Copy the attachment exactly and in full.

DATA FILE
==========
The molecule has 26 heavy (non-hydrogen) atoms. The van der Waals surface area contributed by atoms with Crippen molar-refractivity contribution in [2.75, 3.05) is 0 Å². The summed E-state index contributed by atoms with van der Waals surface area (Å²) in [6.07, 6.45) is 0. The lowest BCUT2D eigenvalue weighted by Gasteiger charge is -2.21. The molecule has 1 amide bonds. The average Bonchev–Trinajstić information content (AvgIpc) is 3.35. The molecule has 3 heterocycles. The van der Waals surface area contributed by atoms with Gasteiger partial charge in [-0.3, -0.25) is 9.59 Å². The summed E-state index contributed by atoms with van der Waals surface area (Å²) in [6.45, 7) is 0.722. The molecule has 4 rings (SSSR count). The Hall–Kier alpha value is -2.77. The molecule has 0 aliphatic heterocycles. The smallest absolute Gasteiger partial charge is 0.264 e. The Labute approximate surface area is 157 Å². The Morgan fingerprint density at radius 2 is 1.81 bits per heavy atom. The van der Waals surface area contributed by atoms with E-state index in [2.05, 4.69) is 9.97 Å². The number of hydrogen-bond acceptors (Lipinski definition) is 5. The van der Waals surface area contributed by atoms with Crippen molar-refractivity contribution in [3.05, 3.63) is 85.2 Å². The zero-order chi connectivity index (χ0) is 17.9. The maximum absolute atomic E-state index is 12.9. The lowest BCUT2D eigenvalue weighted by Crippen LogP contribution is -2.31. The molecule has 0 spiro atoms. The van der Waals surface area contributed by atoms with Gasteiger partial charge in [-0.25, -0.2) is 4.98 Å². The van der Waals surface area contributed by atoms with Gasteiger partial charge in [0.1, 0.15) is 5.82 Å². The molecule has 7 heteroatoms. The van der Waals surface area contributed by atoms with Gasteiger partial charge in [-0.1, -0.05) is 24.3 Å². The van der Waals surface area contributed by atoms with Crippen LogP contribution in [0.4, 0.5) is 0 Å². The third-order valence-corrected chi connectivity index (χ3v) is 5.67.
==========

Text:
The molecule has 26 heavy (non-hydrogen) atoms. The van der Waals surface area contributed by atoms with Crippen molar-refractivity contribution in [2.75, 3.05) is 0 Å². The summed E-state index contributed by atoms with van der Waals surface area (Å²) in [6.07, 6.45) is 0. The lowest BCUT2D eigenvalue weighted by Gasteiger charge is -2.21. The molecule has 1 amide bonds. The average Bonchev–Trinajstić information content (AvgIpc) is 3.35. The molecule has 3 heterocycles. The van der Waals surface area contributed by atoms with Gasteiger partial charge in [-0.3, -0.25) is 9.59 Å². The summed E-state index contributed by atoms with van der Waals surface area (Å²) in [6.45, 7) is 0.722. The molecule has 4 rings (SSSR count). The Hall–Kier alpha value is -2.77. The molecule has 0 aliphatic heterocycles. The smallest absolute Gasteiger partial charge is 0.264 e. The Labute approximate surface area is 157 Å². The Morgan fingerprint density at radius 2 is 1.81 bits per heavy atom. The van der Waals surface area contributed by atoms with E-state index in [2.05, 4.69) is 9.97 Å². The number of hydrogen-bond acceptors (Lipinski definition) is 5. The van der Waals surface area contributed by atoms with Crippen molar-refractivity contribution in [3.05, 3.63) is 85.2 Å². The zero-order chi connectivity index (χ0) is 17.9. The maximum absolute atomic E-state index is 12.9. The lowest BCUT2D eigenvalue weighted by Crippen LogP contribution is -2.31. The molecule has 0 spiro atoms. The van der Waals surface area contributed by atoms with Gasteiger partial charge in [-0.25, -0.2) is 4.98 Å². The van der Waals surface area contributed by atoms with Gasteiger partial charge in [0.1, 0.15) is 5.82 Å². The molecule has 7 heteroatoms. The van der Waals surface area contributed by atoms with Gasteiger partial charge in [-0.1, -0.05) is 24.3 Å². The van der Waals surface area contributed by atoms with Crippen LogP contribution in [0.4, 0.5) is 0 Å². The third-order valence-corrected chi connectivity index (χ3v) is 5.67.